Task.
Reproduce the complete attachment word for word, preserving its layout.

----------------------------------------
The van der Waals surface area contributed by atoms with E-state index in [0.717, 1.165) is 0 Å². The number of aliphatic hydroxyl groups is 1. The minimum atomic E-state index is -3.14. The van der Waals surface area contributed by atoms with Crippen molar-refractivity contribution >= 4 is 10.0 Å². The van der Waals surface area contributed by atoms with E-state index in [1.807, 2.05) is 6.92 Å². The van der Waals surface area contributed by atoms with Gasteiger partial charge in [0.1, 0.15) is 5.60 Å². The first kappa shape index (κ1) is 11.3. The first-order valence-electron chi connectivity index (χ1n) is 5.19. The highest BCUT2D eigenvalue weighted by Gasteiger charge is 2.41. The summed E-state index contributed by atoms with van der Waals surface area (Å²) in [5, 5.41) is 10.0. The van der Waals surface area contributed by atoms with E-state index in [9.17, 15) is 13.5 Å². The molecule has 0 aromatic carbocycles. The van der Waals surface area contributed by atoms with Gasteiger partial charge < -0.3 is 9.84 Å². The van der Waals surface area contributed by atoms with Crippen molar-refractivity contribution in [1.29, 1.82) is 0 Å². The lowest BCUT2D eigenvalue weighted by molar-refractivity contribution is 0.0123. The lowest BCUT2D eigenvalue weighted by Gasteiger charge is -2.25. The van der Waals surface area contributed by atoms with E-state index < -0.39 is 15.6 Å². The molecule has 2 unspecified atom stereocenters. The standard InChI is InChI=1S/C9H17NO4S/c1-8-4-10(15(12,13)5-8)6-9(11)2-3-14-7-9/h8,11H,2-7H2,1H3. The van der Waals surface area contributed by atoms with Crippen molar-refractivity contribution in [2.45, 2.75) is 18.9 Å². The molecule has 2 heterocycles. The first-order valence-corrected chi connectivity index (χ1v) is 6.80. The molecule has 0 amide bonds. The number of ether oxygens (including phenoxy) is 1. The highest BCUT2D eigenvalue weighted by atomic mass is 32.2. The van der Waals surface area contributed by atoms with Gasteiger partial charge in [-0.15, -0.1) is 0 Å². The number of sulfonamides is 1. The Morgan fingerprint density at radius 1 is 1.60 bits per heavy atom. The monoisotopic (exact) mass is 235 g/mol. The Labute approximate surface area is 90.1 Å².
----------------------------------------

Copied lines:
The van der Waals surface area contributed by atoms with E-state index in [0.717, 1.165) is 0 Å². The number of aliphatic hydroxyl groups is 1. The minimum atomic E-state index is -3.14. The van der Waals surface area contributed by atoms with Crippen molar-refractivity contribution >= 4 is 10.0 Å². The van der Waals surface area contributed by atoms with E-state index in [1.807, 2.05) is 6.92 Å². The van der Waals surface area contributed by atoms with Gasteiger partial charge in [0.1, 0.15) is 5.60 Å². The first kappa shape index (κ1) is 11.3. The first-order valence-electron chi connectivity index (χ1n) is 5.19. The highest BCUT2D eigenvalue weighted by Gasteiger charge is 2.41. The summed E-state index contributed by atoms with van der Waals surface area (Å²) in [5, 5.41) is 10.0. The van der Waals surface area contributed by atoms with E-state index in [9.17, 15) is 13.5 Å². The molecule has 0 aromatic carbocycles. The van der Waals surface area contributed by atoms with Gasteiger partial charge < -0.3 is 9.84 Å². The van der Waals surface area contributed by atoms with Crippen molar-refractivity contribution in [1.29, 1.82) is 0 Å². The lowest BCUT2D eigenvalue weighted by molar-refractivity contribution is 0.0123. The lowest BCUT2D eigenvalue weighted by Gasteiger charge is -2.25. The van der Waals surface area contributed by atoms with E-state index < -0.39 is 15.6 Å². The molecule has 2 unspecified atom stereocenters. The standard InChI is InChI=1S/C9H17NO4S/c1-8-4-10(15(12,13)5-8)6-9(11)2-3-14-7-9/h8,11H,2-7H2,1H3. The van der Waals surface area contributed by atoms with Crippen molar-refractivity contribution in [2.45, 2.75) is 18.9 Å². The molecule has 2 heterocycles. The first-order valence-corrected chi connectivity index (χ1v) is 6.80. The molecule has 0 amide bonds. The number of ether oxygens (including phenoxy) is 1. The highest BCUT2D eigenvalue weighted by atomic mass is 32.2. The van der Waals surface area contributed by atoms with Gasteiger partial charge in [-0.15, -0.1) is 0 Å². The number of sulfonamides is 1. The Morgan fingerprint density at radius 1 is 1.60 bits per heavy atom. The monoisotopic (exact) mass is 235 g/mol. The Labute approximate surface area is 90.1 Å².